Mounted upon the frame I contiguous to the 15 rear portion of the body 2, is a casing or guide structure 6 in which is mounted forvertical movement an inertia member 1, preferably in the form of a weight of some magnitude. This inertia member is free to vibrate verticaly in the casing 2o or guide structure 6 independently of rthe frame I or the body 2 and is confined between the piurality of resilient resistance devices 8, which in the form disclosed consists of sets of upper and lower coil springs 9 and l0 respectively, the 25 springs 9 being conned between the upper end of the casing structure 5 and the corresponding portions of the member 1, whereas the springs l 0 are disposed between the lower portion of the casing or guide structure and the corresponding 30 portion of the member 1.

By the employment of this construction, it will be seen that while the frame l and the body 2 move vertically in response to their road imparted vbratory motion.' the inertia member 35 functions to produce a resisting force to counteract the peaks .of such motion and llevelize the same. This result is secured not merely by virtue of the inherent weight of the inertia member but by reason of its peculiar mounting. When the 40 frame and body move upwardly, the iirst action is toi compress to a greater degree the lower set of springs l 0 before corresponding vertical movement is imparted to said inertia member, thus enabling the latter togexercisea snubbing or 45 checking effect on such upward movement of the frame and body. After this action has been exerted, the inertia member will then travel in unison with the frame and body during the balance of their upward movement. However, when 50 the vehicle springs 3 again react to draw the frame and body downwardly, it will be noted that the inertia member then imparts a second checking or snubbing action, since the member 1 is moving upwardly in unison with the 55 body, the change of direction of the movement of said body to, for instance, a downward direction is not immediately imparted to the member l, since the latter before moving downwardly in unison with the body must compress the upper springs 9 to overcome the inertia of the member l and it is this delayed inertia elfect ofthe member l, producing resistant forces to the changes in motion'of the vehicle body Vand frame that interrupts or neutralizes such wave-like motions, whereby to reduce the peaks of said motions and toi compel the body and frame to be confined for but limited travel in a vertical undulatory man- Y ner.

The 'principles of my invention may be embodied in many structural forms" differing widely from the single embodiment herein disclosed, and I therefore reserve the right to employ all such modifications or variations that may be said to fall within the scope of the following claims.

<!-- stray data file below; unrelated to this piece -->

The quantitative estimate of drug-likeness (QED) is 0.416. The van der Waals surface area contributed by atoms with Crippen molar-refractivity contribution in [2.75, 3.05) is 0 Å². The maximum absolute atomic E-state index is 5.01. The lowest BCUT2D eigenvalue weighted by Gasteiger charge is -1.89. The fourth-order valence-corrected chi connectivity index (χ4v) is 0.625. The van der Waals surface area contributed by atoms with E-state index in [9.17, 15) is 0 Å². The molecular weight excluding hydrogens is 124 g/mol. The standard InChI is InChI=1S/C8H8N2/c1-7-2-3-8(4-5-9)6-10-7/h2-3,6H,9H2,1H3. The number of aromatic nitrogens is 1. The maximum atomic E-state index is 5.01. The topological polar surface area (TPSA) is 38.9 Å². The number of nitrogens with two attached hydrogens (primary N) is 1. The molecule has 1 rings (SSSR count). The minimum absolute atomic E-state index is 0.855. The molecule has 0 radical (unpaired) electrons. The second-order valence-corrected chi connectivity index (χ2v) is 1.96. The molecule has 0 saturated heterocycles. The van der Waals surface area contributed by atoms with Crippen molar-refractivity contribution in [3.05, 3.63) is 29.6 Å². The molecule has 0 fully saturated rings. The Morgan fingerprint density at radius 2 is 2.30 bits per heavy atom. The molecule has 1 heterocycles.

What is claimed is:

' l. A stabilizer for neutralizing rhythmic vibration on the part of a spring supported motor vehicle frame comprising a guide structure extending between the spaced side channels of said frame structure and contiguous to one end thereof, an elongated weight member arranged transversely of said frame and mounted within said guide structure for movement relative to the frame, and resilient resistant devices opposing the movement of said weight member vertically in either direction-from its normal position, whereby to cause said Weight member to impart through its delayed inertia response checking forces to the vertical vibratory movement of the vehicle frame. i

2. The combination with the spring supported chassis of a motor vehicle, of a guide structure l `mounted on said chassis contiguous to one end thereof, a weight confined for vertical travel in said guide structure and movable relative to said chassis, said Weight having the central portion thereof arranged in the longitudinal axis of said .chassis and with equal portions thereof on each side of said axis, and resilient means opposing movement of said weight members in either direcl tion within said guide structure, whereby said weight member through inertia imparts forces to i said frame opposing changes in the direction of v chassis, a weight member of greater length than height arranged transversely of said chassis and confined for vertical travel in said guide structure, and a plurality of springs positioned above and below said Weight member for opposing the movement thereof in either direction from its normal position within said guide structure.